17. You see, then, that God discerns godliness in men. There is a great deal of dross in all of us, but God sees whatever gold there may be; if there is any gold in the ore, God preserves the lump because of the precious metal that is in it. I know, my dear brother, that you are not perfect. Perhaps you are at this moment grieving over a great fault; if so, I am glad you have the godliness that makes you grieve over sin. I know, my dear friend, that you are not what you want to be, or wish to be, or ought to be. Still, you do fear the Lord, and you do trust him, and you do love him. Now, the Lord can see all that, and he knows about the good that is in you. He casts your sin behind his back, but what is from his own grace he sets apart for himself, and he sets you apart for himself because of the good which is in you. I like to notice, in Scripture, that, although God’s people are described as a very faulty people, and although the Lord is never tender towards sin, yet he is always very gentle towards them. If there is any good point about them, he brings it out, and he is most gracious to them; and his love casts a mantle over a thousand of their mistakes and errors. If God’s people mentioned in the Old and New Testaments had all been perfect, I should have despaired; but, because they seem to have just the kind of faults that I grieve over in myself, I do not feel any more lenient towards my faults, but I do have all the more hope that I also am among those whom the Lord sets apart for himself because they are godly.

18. And further, dear friends, know that God makes those who are really godly to differ from the world. He will not let them be like the world. Some of them try to be so, but they must not. And the world sometimes gets the victory over them for a time, and makes them like itself; but they soon escape from its power. Poor Samson told the secret of his great strength, and the Philistines cut off all that long hair of his which used to hang down his back until he seemed to be like a wild man of the woods. The Nazarite told his secret, and then they clipped away his hair, and set him to grind in the mill when they had put out his eyes. They should have shaved his head every morning, but they forgot to do that; and when his hair had grown again, he pulled the temple down on his enemies, and in his last moments won a glorious victory for his nation. If the devil ever does cut the Nazarite locks of a true child of God, they will grow again in time; they must grow again, and they grow when the devil is not noticing them, and then the old strength of grace comes back again. I have known a child of God to fall, like Peter did, when he denied his Master. Yet, when the locks of his consecration had grown again, in a short time there was Peter preaching a sermon that brought three thousand to Christ; and the devil had not made much of a gain of Peter after all, when once he came back to his Lord. But, oh, what a mercy it is to be kept so as never to lose those locks of consecration! Oh, that we may differ from the world in a thousand respects, so that we may go through it as Mr. Bunyan pictures his pilgrim going through Vanity Fair! “Buy, buy, buy,” the merchants cried, but he did not buy any of their wares; and when they pressed him very hard, he said, “We buy the truth, and do not sell it.” All he had to do was to go through the fair; and that is what you and I have to do. Let us go through the world as those who are in it but not of it, the Lord always, by his grace, making us to differ from other men. There is no need to take off the collar of your coat, or to talk differently or to dress differently from ordinary folk. Dress and talk like other people who act as they should; but let your difference from the world be spiritual, real, true, not merely indicated by some outward emblem or badge, but seen in the deportment and carriage of your entire life.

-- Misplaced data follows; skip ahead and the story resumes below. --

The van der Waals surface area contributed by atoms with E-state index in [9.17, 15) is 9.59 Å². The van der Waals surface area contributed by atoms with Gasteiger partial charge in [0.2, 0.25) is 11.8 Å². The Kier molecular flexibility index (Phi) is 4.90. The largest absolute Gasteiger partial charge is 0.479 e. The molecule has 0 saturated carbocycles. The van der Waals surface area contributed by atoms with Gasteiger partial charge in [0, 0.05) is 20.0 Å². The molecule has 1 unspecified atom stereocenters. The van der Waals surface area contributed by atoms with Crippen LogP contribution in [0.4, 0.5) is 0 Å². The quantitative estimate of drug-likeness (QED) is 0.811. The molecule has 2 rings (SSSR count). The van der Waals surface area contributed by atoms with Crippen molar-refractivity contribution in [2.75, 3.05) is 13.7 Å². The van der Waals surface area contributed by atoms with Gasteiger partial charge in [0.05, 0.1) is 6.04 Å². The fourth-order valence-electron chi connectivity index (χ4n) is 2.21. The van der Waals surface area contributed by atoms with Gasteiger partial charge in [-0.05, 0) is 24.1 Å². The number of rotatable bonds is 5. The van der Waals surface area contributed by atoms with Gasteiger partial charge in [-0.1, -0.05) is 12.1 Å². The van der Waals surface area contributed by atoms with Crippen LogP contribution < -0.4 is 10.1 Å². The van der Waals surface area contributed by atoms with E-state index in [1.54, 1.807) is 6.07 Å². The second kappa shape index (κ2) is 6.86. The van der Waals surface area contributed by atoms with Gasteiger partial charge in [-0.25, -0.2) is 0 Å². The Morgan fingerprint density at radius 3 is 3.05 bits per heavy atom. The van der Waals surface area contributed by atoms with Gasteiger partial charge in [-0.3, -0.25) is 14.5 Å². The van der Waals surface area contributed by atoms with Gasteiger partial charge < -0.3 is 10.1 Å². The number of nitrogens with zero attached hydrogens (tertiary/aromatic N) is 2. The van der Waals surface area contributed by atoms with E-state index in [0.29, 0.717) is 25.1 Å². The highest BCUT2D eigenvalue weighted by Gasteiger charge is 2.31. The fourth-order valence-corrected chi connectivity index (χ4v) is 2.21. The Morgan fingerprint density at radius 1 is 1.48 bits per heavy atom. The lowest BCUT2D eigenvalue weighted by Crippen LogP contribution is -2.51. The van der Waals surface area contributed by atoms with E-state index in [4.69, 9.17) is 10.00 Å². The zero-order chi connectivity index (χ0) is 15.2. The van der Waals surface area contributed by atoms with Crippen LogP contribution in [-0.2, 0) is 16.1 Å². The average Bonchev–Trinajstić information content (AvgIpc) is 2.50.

19. Further, the Lord sets apart him who is godly for himself, by dealing with his people differently from others. I imagine that I hear someone say, “I stoutly deny that.” Well, deny away, brother, if you like, for, apparently, the Lord does not deal with his people differently from what he does with others, and it says, even in Scripture, “All things come alike to all: there is one event to the righteous and the wicked.” Here is a man of God, but the Sabeans steal his oxen and his donkeys, the Chaldeans carry away his camels, the fire of God burns up his sheep and his servants, and his children are destroyed by a great wind from the wilderness. Yes, yes, yes; but read all of Job’s story, and see that, when God turns again his captivity, and gives him twice as much as he had before, and enables him to gain a great victory over the devil, after all, God did not deal with Job as he dealt with others. “Oh!” says another, “but whom the Lord loves, he chastens.” Yes, and that is one of the ways in which he differs in his dealings with them and with others; for, sometimes, he does not chasten the ungodly, but lets them have no trouble in their lives, and no pangs in their death. He lets them have as much pleasure as they can have, for what they get here is all they ever will have; whereas he chastens his own people for their present and eternal good. My dear friend, there is never exactly the same providence for the ungodly as for the godly. There is a difference somewhere, there is a difference in the end if nowhere else, for to you and to me, as God’s people, “all things work together for good”; but they do not work together for good for the ungodly. There may, apparently, be the same causes at work, but they do not produce the same results.